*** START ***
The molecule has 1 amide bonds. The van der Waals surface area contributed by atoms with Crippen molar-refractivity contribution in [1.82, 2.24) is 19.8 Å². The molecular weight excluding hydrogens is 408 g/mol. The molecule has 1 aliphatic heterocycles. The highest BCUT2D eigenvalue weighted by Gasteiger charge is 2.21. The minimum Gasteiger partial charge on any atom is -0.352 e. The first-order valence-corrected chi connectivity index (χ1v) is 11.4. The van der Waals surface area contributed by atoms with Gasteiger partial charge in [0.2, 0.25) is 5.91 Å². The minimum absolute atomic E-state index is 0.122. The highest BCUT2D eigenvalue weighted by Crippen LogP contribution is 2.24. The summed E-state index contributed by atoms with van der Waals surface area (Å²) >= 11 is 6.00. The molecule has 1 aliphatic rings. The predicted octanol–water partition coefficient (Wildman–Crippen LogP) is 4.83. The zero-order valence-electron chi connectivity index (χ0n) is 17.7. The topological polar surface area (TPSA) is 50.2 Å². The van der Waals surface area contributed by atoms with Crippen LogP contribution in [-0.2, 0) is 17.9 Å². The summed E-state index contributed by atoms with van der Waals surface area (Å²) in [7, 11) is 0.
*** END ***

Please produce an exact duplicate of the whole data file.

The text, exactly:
The molecule has 1 amide bonds. The van der Waals surface area contributed by atoms with Crippen molar-refractivity contribution in [1.82, 2.24) is 19.8 Å². The molecular weight excluding hydrogens is 408 g/mol. The molecule has 1 aliphatic heterocycles. The highest BCUT2D eigenvalue weighted by Gasteiger charge is 2.21. The minimum Gasteiger partial charge on any atom is -0.352 e. The first-order valence-corrected chi connectivity index (χ1v) is 11.4. The van der Waals surface area contributed by atoms with Gasteiger partial charge in [0.2, 0.25) is 5.91 Å². The minimum absolute atomic E-state index is 0.122. The highest BCUT2D eigenvalue weighted by Crippen LogP contribution is 2.24. The summed E-state index contributed by atoms with van der Waals surface area (Å²) >= 11 is 6.00. The molecule has 1 aliphatic rings. The predicted octanol–water partition coefficient (Wildman–Crippen LogP) is 4.83. The zero-order valence-electron chi connectivity index (χ0n) is 17.7. The topological polar surface area (TPSA) is 50.2 Å². The van der Waals surface area contributed by atoms with Crippen LogP contribution in [-0.2, 0) is 17.9 Å². The summed E-state index contributed by atoms with van der Waals surface area (Å²) in [7, 11) is 0.